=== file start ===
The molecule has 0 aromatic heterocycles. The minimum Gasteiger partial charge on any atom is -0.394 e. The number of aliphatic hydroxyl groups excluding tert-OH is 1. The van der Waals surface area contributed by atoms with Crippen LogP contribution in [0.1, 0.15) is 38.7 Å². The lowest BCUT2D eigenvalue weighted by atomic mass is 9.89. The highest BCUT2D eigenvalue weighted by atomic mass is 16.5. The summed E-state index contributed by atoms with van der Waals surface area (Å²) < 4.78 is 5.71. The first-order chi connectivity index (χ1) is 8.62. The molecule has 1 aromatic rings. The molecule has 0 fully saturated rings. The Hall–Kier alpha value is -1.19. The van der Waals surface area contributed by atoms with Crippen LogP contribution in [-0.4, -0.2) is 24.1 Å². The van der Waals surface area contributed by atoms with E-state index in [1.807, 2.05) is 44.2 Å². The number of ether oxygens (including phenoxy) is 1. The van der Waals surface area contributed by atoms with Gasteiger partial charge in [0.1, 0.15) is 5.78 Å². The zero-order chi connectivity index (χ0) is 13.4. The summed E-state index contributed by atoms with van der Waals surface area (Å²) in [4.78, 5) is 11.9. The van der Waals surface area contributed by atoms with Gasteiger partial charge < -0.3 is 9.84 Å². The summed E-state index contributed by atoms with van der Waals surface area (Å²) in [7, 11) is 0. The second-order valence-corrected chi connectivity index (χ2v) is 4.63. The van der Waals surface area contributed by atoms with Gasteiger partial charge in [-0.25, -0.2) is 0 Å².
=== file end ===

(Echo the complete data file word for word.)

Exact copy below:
The molecule has 0 aromatic heterocycles. The minimum Gasteiger partial charge on any atom is -0.394 e. The number of aliphatic hydroxyl groups excluding tert-OH is 1. The van der Waals surface area contributed by atoms with Crippen LogP contribution in [0.1, 0.15) is 38.7 Å². The lowest BCUT2D eigenvalue weighted by atomic mass is 9.89. The highest BCUT2D eigenvalue weighted by atomic mass is 16.5. The summed E-state index contributed by atoms with van der Waals surface area (Å²) < 4.78 is 5.71. The first-order chi connectivity index (χ1) is 8.62. The molecule has 1 aromatic rings. The molecule has 0 fully saturated rings. The Hall–Kier alpha value is -1.19. The van der Waals surface area contributed by atoms with Crippen LogP contribution in [-0.4, -0.2) is 24.1 Å². The van der Waals surface area contributed by atoms with E-state index in [1.807, 2.05) is 44.2 Å². The number of ether oxygens (including phenoxy) is 1. The van der Waals surface area contributed by atoms with Gasteiger partial charge in [0.1, 0.15) is 5.78 Å². The zero-order chi connectivity index (χ0) is 13.4. The summed E-state index contributed by atoms with van der Waals surface area (Å²) in [4.78, 5) is 11.9. The van der Waals surface area contributed by atoms with Gasteiger partial charge < -0.3 is 9.84 Å². The summed E-state index contributed by atoms with van der Waals surface area (Å²) in [7, 11) is 0. The second-order valence-corrected chi connectivity index (χ2v) is 4.63. The van der Waals surface area contributed by atoms with Gasteiger partial charge in [-0.25, -0.2) is 0 Å².